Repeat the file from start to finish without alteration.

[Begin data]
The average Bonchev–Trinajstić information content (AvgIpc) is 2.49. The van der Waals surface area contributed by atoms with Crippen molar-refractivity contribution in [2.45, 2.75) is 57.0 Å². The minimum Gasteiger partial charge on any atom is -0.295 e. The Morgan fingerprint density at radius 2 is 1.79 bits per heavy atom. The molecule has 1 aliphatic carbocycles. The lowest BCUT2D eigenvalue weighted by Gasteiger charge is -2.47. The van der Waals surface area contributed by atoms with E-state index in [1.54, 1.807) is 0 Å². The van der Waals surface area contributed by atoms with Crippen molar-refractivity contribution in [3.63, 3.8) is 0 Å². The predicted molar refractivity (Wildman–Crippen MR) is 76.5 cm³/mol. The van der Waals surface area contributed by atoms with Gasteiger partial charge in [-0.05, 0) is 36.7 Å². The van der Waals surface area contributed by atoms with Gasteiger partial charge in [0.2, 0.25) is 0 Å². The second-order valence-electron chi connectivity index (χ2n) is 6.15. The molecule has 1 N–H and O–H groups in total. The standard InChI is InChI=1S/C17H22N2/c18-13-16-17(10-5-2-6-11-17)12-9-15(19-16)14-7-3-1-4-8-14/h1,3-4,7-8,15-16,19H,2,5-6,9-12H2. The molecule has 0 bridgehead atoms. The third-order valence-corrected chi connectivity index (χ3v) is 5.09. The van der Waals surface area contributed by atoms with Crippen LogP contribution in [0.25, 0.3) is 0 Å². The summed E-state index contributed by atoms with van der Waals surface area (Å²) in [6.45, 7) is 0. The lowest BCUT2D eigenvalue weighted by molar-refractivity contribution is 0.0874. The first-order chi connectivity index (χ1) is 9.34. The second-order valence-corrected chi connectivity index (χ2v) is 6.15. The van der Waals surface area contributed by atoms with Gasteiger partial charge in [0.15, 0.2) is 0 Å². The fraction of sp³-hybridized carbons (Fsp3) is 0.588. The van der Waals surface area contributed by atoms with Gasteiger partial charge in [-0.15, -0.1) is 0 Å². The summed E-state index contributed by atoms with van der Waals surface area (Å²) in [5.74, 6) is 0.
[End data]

The average Bonchev–Trinajstić information content (AvgIpc) is 2.49. The van der Waals surface area contributed by atoms with Crippen molar-refractivity contribution in [2.45, 2.75) is 57.0 Å². The minimum Gasteiger partial charge on any atom is -0.295 e. The Morgan fingerprint density at radius 2 is 1.79 bits per heavy atom. The molecule has 1 aliphatic carbocycles. The lowest BCUT2D eigenvalue weighted by Gasteiger charge is -2.47. The van der Waals surface area contributed by atoms with E-state index in [1.54, 1.807) is 0 Å². The van der Waals surface area contributed by atoms with Crippen molar-refractivity contribution in [3.63, 3.8) is 0 Å². The predicted molar refractivity (Wildman–Crippen MR) is 76.5 cm³/mol. The van der Waals surface area contributed by atoms with Gasteiger partial charge in [-0.05, 0) is 36.7 Å². The van der Waals surface area contributed by atoms with Gasteiger partial charge in [0.2, 0.25) is 0 Å². The second-order valence-electron chi connectivity index (χ2n) is 6.15. The molecule has 1 N–H and O–H groups in total. The standard InChI is InChI=1S/C17H22N2/c18-13-16-17(10-5-2-6-11-17)12-9-15(19-16)14-7-3-1-4-8-14/h1,3-4,7-8,15-16,19H,2,5-6,9-12H2. The molecule has 0 bridgehead atoms. The third-order valence-corrected chi connectivity index (χ3v) is 5.09. The van der Waals surface area contributed by atoms with Crippen LogP contribution in [0.25, 0.3) is 0 Å². The summed E-state index contributed by atoms with van der Waals surface area (Å²) in [6.45, 7) is 0. The lowest BCUT2D eigenvalue weighted by molar-refractivity contribution is 0.0874. The first-order chi connectivity index (χ1) is 9.34. The second-order valence-corrected chi connectivity index (χ2v) is 6.15. The van der Waals surface area contributed by atoms with Gasteiger partial charge in [0.15, 0.2) is 0 Å². The fraction of sp³-hybridized carbons (Fsp3) is 0.588. The van der Waals surface area contributed by atoms with Gasteiger partial charge in [-0.15, -0.1) is 0 Å². The summed E-state index contributed by atoms with van der Waals surface area (Å²) in [5.74, 6) is 0.